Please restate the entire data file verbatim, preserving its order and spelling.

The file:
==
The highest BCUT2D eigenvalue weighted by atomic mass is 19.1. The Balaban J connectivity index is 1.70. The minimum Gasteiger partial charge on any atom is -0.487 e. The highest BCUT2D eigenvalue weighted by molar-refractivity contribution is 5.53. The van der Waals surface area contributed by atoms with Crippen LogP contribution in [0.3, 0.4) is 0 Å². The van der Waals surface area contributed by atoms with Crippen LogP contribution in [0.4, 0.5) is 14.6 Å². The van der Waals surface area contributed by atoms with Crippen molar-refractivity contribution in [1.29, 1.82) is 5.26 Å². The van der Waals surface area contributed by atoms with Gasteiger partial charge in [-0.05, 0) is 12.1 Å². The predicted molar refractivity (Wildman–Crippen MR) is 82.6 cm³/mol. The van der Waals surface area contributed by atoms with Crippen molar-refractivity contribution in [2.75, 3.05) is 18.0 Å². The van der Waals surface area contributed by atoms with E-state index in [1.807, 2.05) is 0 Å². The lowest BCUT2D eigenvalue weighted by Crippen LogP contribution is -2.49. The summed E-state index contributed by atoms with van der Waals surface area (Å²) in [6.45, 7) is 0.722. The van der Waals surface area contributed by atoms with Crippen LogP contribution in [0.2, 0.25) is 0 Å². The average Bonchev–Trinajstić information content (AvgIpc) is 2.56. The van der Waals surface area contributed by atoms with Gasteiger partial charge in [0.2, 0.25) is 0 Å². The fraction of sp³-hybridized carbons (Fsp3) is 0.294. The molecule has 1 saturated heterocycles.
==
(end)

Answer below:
The highest BCUT2D eigenvalue weighted by atomic mass is 19.1. The Balaban J connectivity index is 1.70. The minimum Gasteiger partial charge on any atom is -0.487 e. The highest BCUT2D eigenvalue weighted by molar-refractivity contribution is 5.53. The van der Waals surface area contributed by atoms with Crippen LogP contribution in [0.3, 0.4) is 0 Å². The van der Waals surface area contributed by atoms with Crippen LogP contribution in [0.4, 0.5) is 14.6 Å². The van der Waals surface area contributed by atoms with Crippen molar-refractivity contribution in [1.29, 1.82) is 5.26 Å². The van der Waals surface area contributed by atoms with Gasteiger partial charge in [-0.05, 0) is 12.1 Å². The predicted molar refractivity (Wildman–Crippen MR) is 82.6 cm³/mol. The van der Waals surface area contributed by atoms with Crippen molar-refractivity contribution in [2.75, 3.05) is 18.0 Å². The van der Waals surface area contributed by atoms with E-state index in [1.807, 2.05) is 0 Å². The lowest BCUT2D eigenvalue weighted by Crippen LogP contribution is -2.49. The summed E-state index contributed by atoms with van der Waals surface area (Å²) in [6.45, 7) is 0.722. The van der Waals surface area contributed by atoms with Crippen LogP contribution in [0.2, 0.25) is 0 Å². The average Bonchev–Trinajstić information content (AvgIpc) is 2.56. The van der Waals surface area contributed by atoms with Gasteiger partial charge in [0.2, 0.25) is 0 Å². The fraction of sp³-hybridized carbons (Fsp3) is 0.294. The molecule has 1 saturated heterocycles.